When it's time to move on, make the first move.
Over the course of your career, you will outgrow a job. When you feel like you’ve learned everything there is to know, it’s time for the next adventure. But what if the work you want to do next is completely different from what you’re doing now? That level of change may seem daunting, but it’s possible. A few years ago, I made the leap from Non-profit Arts to Startup Tech. Today, I work with students from a wide range of non-technical backgrounds who are transforming themselves into full-stack software engineers on a daily basis. Making this type of career switch takes commitment, creativity, and guts, but it can be done.
Illustration by Emi Hensley
Learn by doing and practice
If you’re lucky, you might be able to talk to your boss about your plans and find a way to learn on the job. Make sure you’re aware of professional development opportunities at your company and take full advantage of them. This approach can be easier in a startup environment where roles are less defined.
But not every work environment supports this type of transition. Often, you have to go it alone. Many of my students started their coding journey this way. By committing nights and weekends to self-paced exercises and personal projects, they were able to build a solid web development foundation. With consistent practice, they acquired the basics on their own.
Seek feedback and iterate
Inevitably, you’ll reach a plateau and you’ll have to take another risk. As a beginner, one of the easiest traps to fall into is avoiding feedback on your work. When you’re new, you may not be confident in your abilities. It’s easy to take criticism as a personal judgement on you, so it will feel more comfortable to just build projects in a vacuum.
In order to level up your skills, however, you need to take the opposite approach. The path to getting good at something starts with being bad at it. By virtue of your lack of experience, you’re not going to know everything. Getting feedback will help focus your learning on aspects of the skills that need the most attention. (Spoiler alert: this fact never goes away. Even when you attain expert status, there will always be more to learn.) You will have to demonstrate your skills on the job, so it’s better to get comfortable with receiving feedback now.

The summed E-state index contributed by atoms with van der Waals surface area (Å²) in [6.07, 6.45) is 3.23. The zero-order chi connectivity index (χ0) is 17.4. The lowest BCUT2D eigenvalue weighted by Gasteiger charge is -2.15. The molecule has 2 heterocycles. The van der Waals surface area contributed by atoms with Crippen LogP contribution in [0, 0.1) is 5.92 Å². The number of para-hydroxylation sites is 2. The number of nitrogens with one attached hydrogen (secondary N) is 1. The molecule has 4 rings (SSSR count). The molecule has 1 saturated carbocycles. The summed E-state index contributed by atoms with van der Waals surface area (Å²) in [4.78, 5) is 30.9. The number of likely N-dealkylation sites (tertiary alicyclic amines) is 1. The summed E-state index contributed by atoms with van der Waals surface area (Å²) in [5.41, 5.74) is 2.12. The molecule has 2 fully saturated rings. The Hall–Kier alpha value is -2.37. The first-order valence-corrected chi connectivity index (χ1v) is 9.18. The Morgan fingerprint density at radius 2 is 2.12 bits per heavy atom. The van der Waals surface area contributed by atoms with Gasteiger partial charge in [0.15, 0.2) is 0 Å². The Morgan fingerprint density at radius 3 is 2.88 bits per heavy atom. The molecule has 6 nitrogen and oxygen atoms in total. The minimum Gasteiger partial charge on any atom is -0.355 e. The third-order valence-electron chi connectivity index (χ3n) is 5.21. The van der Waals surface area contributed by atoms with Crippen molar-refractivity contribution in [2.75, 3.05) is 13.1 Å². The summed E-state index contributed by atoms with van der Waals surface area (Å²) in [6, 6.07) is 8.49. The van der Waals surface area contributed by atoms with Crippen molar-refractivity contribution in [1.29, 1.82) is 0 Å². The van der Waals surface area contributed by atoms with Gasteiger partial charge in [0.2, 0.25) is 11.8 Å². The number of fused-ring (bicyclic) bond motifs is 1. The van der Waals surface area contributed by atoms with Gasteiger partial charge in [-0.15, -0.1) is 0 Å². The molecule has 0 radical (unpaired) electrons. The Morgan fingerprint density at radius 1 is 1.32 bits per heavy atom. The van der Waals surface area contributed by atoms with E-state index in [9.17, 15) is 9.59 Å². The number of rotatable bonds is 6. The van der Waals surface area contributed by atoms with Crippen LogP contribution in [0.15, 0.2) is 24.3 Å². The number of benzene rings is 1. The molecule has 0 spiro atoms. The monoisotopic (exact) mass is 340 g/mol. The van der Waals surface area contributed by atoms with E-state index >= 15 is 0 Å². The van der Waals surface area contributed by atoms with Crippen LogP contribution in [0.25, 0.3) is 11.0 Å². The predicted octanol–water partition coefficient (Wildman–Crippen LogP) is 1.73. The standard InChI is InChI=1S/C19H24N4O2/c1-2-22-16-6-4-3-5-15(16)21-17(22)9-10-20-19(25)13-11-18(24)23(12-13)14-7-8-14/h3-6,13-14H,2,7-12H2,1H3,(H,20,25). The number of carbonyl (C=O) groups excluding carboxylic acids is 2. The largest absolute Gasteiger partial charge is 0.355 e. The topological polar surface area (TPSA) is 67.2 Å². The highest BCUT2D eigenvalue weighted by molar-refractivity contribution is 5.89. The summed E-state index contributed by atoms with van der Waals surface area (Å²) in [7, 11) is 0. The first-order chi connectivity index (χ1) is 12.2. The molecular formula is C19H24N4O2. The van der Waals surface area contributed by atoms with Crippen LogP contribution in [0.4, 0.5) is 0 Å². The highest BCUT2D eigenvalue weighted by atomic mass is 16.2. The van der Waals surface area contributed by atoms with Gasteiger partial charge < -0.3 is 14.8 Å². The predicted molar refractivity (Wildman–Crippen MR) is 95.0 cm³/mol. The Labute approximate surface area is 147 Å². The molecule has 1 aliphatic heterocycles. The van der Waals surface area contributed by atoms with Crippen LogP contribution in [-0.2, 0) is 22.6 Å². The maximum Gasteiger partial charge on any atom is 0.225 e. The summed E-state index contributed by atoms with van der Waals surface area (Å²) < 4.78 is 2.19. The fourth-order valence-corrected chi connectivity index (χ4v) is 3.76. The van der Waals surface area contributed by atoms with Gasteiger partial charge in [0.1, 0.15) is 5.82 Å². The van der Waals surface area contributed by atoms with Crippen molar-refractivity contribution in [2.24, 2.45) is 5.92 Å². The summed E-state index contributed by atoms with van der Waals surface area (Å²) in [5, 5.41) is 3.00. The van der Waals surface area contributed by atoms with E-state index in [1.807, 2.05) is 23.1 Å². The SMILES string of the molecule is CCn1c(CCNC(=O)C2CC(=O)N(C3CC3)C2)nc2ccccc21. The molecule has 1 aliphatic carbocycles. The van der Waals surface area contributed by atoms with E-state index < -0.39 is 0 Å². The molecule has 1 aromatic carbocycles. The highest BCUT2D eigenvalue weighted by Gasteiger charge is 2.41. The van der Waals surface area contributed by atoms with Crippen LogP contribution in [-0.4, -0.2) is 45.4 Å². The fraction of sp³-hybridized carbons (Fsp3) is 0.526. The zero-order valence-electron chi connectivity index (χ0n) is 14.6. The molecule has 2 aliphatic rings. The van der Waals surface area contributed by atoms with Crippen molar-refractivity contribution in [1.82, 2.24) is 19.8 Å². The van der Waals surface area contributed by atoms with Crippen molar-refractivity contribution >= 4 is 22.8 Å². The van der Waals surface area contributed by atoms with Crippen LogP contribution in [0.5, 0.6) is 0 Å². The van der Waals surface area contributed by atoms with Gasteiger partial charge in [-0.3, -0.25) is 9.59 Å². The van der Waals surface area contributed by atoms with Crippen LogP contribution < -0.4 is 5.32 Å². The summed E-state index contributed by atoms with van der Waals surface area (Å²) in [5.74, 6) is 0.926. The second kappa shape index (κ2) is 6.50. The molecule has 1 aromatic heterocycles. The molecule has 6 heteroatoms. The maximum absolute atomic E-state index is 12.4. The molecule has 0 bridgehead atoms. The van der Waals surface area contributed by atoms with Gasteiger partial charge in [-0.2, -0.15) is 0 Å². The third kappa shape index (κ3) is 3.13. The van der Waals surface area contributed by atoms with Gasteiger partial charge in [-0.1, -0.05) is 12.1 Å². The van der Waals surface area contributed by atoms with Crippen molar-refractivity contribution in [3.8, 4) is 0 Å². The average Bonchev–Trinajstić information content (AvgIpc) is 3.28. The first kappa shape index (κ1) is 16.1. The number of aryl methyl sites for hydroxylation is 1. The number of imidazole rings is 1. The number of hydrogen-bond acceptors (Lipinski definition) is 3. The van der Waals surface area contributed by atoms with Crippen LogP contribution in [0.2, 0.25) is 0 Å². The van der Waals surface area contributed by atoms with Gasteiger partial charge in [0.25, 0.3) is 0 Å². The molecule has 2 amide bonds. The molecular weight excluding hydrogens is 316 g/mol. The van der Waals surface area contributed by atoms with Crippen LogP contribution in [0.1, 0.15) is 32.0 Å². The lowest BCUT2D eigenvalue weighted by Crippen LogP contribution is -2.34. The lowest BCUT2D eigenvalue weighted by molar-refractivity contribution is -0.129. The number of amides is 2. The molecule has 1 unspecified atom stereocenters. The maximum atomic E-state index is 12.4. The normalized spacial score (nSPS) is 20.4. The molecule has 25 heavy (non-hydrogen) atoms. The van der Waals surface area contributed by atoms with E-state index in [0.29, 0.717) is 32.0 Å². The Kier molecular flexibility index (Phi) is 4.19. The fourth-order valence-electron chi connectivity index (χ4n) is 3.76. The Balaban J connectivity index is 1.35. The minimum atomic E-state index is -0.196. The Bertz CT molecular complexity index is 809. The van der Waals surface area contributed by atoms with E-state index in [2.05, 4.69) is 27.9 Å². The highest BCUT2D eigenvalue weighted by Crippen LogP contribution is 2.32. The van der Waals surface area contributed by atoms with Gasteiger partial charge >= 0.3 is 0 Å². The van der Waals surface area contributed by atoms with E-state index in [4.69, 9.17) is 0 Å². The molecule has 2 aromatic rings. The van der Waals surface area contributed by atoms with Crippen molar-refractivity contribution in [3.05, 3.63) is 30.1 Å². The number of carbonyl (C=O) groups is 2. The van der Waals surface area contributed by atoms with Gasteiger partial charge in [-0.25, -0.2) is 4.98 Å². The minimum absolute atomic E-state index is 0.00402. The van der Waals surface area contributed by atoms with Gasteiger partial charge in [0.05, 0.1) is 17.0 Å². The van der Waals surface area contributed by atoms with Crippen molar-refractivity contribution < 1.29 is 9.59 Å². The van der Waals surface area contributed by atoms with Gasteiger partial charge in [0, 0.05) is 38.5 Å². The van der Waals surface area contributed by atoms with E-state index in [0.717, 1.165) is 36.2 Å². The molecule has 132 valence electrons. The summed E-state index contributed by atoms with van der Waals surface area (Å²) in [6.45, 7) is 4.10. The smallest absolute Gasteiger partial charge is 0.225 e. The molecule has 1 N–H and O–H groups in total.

Many Grace Hopper Program students apply to the program because they’re in this place. They’ve done what they can on their own, but they want to take their skills to the next level. The structure of the program combined with the personalized feedback and attention help them learn a tremendous amount in a short period of time.
Get in front of people and tell your story
Once you’ve demonstrated your skills and built a portfolio of your work, it’s time to take yet another risk and apply to a new role. But sending your résumé into the portal void isn’t going to cut it. If you’re trying to make a change from a non-technical to a technical role, your résumé alone will not give the full picture.
Cover letters can help explain the leap, but the best way to tell your story is to get in front of people. When you find a role that piques your interest, tap into your network. Do you know anyone who has a contact at the company? If not, try cold-emailing a team member and inviting them for coffee.
Coffee chats are great for two reasons. First, having a contact at the company can be a helpful way to get through to HR. By getting in front of a person, you can explain the why behind your career change and illustrate the work you’ve put in to make it happen. But also, speaking with an actual team member can help clarify your own thoughts about the company. Does your perception of the company’s product and culture match up to reality? Keep in touch with these folks and be sure to reach out when you’re ready to apply.
Making a career change can take a long time, so be patient while you build your skills. The road to a new job isn’t easy, but it’s definitely worth it.